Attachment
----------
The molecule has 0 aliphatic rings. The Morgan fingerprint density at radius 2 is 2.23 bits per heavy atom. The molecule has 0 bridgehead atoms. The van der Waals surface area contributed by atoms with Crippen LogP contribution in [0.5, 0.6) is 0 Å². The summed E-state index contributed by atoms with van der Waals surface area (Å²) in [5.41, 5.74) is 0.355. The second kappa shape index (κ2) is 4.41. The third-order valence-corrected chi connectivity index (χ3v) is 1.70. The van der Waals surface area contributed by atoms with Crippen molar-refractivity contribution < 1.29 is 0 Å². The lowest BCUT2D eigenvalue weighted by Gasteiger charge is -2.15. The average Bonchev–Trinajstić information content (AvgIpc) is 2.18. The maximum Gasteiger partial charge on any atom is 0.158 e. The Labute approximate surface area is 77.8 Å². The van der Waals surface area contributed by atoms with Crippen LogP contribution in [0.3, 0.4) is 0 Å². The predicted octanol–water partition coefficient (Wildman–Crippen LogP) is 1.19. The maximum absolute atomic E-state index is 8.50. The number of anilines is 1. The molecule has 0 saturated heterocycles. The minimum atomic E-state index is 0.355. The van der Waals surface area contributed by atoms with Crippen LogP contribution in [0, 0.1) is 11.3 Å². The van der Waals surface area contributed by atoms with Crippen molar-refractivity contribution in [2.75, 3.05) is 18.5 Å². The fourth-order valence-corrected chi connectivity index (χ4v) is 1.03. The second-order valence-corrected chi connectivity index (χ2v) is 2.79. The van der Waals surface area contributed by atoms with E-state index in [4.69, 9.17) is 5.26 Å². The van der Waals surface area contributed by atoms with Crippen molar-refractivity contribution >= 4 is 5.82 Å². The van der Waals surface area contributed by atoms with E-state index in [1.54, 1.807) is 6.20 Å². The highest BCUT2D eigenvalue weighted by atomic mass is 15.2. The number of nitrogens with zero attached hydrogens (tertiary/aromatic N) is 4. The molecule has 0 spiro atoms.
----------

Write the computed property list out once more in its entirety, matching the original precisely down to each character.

The molecule has 0 aliphatic rings. The Morgan fingerprint density at radius 2 is 2.23 bits per heavy atom. The molecule has 0 bridgehead atoms. The van der Waals surface area contributed by atoms with Crippen LogP contribution in [0.5, 0.6) is 0 Å². The summed E-state index contributed by atoms with van der Waals surface area (Å²) in [5.41, 5.74) is 0.355. The second kappa shape index (κ2) is 4.41. The third-order valence-corrected chi connectivity index (χ3v) is 1.70. The van der Waals surface area contributed by atoms with Crippen molar-refractivity contribution < 1.29 is 0 Å². The lowest BCUT2D eigenvalue weighted by Gasteiger charge is -2.15. The average Bonchev–Trinajstić information content (AvgIpc) is 2.18. The maximum Gasteiger partial charge on any atom is 0.158 e. The Labute approximate surface area is 77.8 Å². The van der Waals surface area contributed by atoms with Crippen LogP contribution in [0.3, 0.4) is 0 Å². The predicted octanol–water partition coefficient (Wildman–Crippen LogP) is 1.19. The maximum absolute atomic E-state index is 8.50. The number of anilines is 1. The molecule has 0 saturated heterocycles. The minimum atomic E-state index is 0.355. The van der Waals surface area contributed by atoms with Crippen LogP contribution in [0, 0.1) is 11.3 Å². The van der Waals surface area contributed by atoms with Crippen molar-refractivity contribution in [2.75, 3.05) is 18.5 Å². The fourth-order valence-corrected chi connectivity index (χ4v) is 1.03. The second-order valence-corrected chi connectivity index (χ2v) is 2.79. The van der Waals surface area contributed by atoms with E-state index in [4.69, 9.17) is 5.26 Å². The van der Waals surface area contributed by atoms with Crippen molar-refractivity contribution >= 4 is 5.82 Å². The van der Waals surface area contributed by atoms with E-state index in [1.54, 1.807) is 6.20 Å². The highest BCUT2D eigenvalue weighted by atomic mass is 15.2. The number of nitrogens with zero attached hydrogens (tertiary/aromatic N) is 4. The molecule has 0 spiro atoms.